"This is supposed to be our mindset all the time during the regular season, too," Rupp told NHL.com. "Our team is built on a lot of skill, but at the same time we have a lot of guys with speed who are physical players and our foundation should be our skating and our physical play.
"I thought we brought that during the Ottawa series and I thought it kind of wore on them. I thought we got to it at times last night against Montreal and did a better job 5-on-5 of putting pucks behind them. We're not saying that because we are playing the Montreal Canadiens we are going to do that more. We try to do that all the time and we plan on doing that some more, for sure."
--Shawn P. Roarke
Markov injury could be serious
05.01.2010 / 2:04 PM ET
According to several reports, Montreal defenseman Andrei Markov has returned to Montreal for treatment for a lower-body injury suffered in the first period of Game 1. The fear exists he could be done for the remainder of the Stanley Cup Playoffs.
Montreal said Friday night that Markov would be re-evaluated Saturday. Montreal did not practice, but will have availability with the media later Saturday afternoon when an update on Markov’s status is expected.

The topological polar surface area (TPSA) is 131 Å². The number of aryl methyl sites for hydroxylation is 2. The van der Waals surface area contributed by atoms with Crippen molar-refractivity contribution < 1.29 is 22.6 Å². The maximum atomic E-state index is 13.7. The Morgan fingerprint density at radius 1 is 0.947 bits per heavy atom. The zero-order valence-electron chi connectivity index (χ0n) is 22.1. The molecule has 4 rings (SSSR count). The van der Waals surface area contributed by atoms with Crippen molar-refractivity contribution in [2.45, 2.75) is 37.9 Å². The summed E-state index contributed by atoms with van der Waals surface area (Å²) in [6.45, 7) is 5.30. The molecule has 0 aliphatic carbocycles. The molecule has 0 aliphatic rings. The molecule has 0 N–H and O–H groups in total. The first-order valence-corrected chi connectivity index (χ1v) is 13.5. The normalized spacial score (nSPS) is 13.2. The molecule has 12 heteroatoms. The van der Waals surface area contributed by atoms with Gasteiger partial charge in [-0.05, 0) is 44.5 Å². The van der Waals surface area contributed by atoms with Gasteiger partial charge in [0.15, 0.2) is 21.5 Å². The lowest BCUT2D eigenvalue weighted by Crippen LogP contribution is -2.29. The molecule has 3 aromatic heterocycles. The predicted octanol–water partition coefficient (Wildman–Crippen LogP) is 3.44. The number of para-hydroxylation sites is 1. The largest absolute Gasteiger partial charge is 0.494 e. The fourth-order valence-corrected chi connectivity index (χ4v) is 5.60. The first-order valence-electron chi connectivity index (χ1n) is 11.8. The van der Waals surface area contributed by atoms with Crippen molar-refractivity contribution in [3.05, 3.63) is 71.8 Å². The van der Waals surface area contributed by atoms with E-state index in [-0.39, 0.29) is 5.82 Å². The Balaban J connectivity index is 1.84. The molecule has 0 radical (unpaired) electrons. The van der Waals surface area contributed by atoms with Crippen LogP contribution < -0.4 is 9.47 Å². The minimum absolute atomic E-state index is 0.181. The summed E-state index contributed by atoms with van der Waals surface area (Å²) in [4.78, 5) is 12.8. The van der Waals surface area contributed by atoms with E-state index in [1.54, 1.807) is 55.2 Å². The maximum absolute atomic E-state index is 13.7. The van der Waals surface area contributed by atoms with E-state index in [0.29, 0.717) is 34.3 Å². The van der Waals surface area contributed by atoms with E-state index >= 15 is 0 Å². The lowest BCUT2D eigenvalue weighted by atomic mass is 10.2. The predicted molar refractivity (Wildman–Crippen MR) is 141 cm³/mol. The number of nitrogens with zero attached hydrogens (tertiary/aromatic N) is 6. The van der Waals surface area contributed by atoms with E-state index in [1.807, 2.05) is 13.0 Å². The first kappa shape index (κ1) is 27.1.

Markov injured himself in the first period of Friday's 6-3 loss to Pittsburgh at Mellon Arena when Penguins forward Matt Cooke checked Markov heavily into the corner board as the Canadiens defenseman made an outlet pass toward center ice.
Markov went down awkwardly and appeared to hurt his left knee, although the team is saying only that is a lower-body injury. Markov needed help from the Montreal trainer getting off the ice and did not return.
The loss of Markov is a huge blow to Montreal's hopes of spring another upset in these playoffs.
The Russian is the team's best all-around defender and plays more than 26 minutes a game, including top-billing slots on both the power play and penalty kill, which was 32 of 33 against Washington in the first round, but allowed four power-play goals on four opportunities to Pittsburgh in Friday night's game.
Now the Montreal blue line is in disarray. The primary shutdown pair of Hal Gill and Josh Gorges remains, but things get dicey after that. Roman Hamrlik was benched in the first round. Marc-Andre Bergeron is in the midst of a crisis of confidence on the blue line and had been playing as a forward before the injury. Ryan O'Byrne began the playoffs as a healthy scratch and rookie P.K. Subban, the team's most noticeable defender in Game 1, has all of five NHL games -- three in the playoffs -- on his resume.